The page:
Which are these laggards?

My highest conviction is in what I characterize as the «high-beta goods producers». Everywhere you look, demand for consumer durables, including autos, is strong. Business investment expectations seem solid. Everyone has been stuck at home for a year, everyone wants to put up an extra bedroom, so housing indicators everywhere are very strong. So, I think the high-beta goods producers, the home builders, car makers, miners, materials and energy companies all look good.

Do you expect a new growth cycle?

If – and this is the $ 64’000-question – if we see fiscal policy take over as the primary manager of the economic cycle, with central banks just in a supportive role, then this could be an extended high-growth cycle where economies are run much hotter than they have been for arguably 15 years. And in that environment you want to invest in companies with the ability to expand earnings fast when sales go up. And that’s going to encompass those high-beta goods producers, but in that setting the rotation is going to broaden out and it’s going to pick up a lot of the value stocks I mentioned. You can talk about financials, the broader industrials doing well, because they are the ones with operational leverage. They are the sectors that look cheap and in some sense they are among the most hated segments of the market. So, positioning, valuation and the economic cycle point to a sector rotation, particularly if we get this shift to fiscal dominance.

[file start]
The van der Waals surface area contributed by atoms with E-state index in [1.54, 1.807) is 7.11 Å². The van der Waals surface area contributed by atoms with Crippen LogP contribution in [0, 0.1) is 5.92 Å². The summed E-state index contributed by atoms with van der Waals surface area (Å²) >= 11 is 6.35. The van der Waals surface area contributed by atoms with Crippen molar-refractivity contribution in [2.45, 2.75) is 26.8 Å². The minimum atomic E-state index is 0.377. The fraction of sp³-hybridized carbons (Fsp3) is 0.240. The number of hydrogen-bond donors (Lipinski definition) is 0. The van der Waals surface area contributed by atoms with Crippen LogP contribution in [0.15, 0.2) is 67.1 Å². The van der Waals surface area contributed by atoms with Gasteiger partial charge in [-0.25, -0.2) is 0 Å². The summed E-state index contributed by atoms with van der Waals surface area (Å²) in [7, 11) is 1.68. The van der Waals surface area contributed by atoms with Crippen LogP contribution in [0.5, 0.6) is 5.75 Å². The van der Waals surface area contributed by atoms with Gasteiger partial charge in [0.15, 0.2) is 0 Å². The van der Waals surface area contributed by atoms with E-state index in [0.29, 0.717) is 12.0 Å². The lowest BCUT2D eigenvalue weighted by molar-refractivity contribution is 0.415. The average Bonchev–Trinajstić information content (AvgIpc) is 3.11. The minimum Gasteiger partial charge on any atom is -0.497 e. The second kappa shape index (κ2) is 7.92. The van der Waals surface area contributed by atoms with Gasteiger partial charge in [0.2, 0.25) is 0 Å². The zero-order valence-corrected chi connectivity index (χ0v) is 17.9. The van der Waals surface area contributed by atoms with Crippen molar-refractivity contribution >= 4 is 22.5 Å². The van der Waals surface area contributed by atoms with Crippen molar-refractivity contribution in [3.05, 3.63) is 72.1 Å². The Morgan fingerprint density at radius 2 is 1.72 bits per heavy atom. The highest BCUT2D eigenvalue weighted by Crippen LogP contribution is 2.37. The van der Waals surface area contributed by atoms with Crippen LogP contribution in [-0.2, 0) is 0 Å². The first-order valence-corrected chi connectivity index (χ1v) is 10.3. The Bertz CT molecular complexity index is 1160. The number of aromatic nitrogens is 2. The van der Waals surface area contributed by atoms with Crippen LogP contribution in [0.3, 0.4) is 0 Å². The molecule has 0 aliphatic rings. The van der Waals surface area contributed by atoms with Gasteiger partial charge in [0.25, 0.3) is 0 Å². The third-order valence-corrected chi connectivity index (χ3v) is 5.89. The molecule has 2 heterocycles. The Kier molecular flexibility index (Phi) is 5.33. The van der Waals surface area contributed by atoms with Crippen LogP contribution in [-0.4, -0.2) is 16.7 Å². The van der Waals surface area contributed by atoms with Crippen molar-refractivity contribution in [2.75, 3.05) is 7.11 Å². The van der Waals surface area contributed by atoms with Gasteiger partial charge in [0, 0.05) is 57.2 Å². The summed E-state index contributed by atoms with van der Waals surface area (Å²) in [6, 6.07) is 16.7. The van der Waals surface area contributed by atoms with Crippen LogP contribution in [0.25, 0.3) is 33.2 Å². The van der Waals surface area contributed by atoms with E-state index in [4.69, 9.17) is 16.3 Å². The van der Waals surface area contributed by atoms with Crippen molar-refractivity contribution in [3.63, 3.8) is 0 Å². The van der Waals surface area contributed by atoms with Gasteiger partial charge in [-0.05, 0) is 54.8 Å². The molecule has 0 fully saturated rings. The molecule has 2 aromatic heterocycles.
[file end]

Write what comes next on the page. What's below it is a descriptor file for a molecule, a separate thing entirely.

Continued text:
We have already witnessed a rebound in these sectors. Hence you expect the rotation to have legs?

Correct. I think the expansion is absolutely assured this year. The vaccine rollout seems to be going okay, notwithstanding the recent news about AstraZeneca’s potential issues. The fiscal stimulus remains strong. Households in a number of countries have built up a lot of dry powder last year, as they simply couldn’t spend all the checks sent by the government. And all the economic indicators such as business investment look absolutely rock solid. Through the summer in the Northern hemisphere you will see a spending boom. How far that runs into next year and beyond is the big question.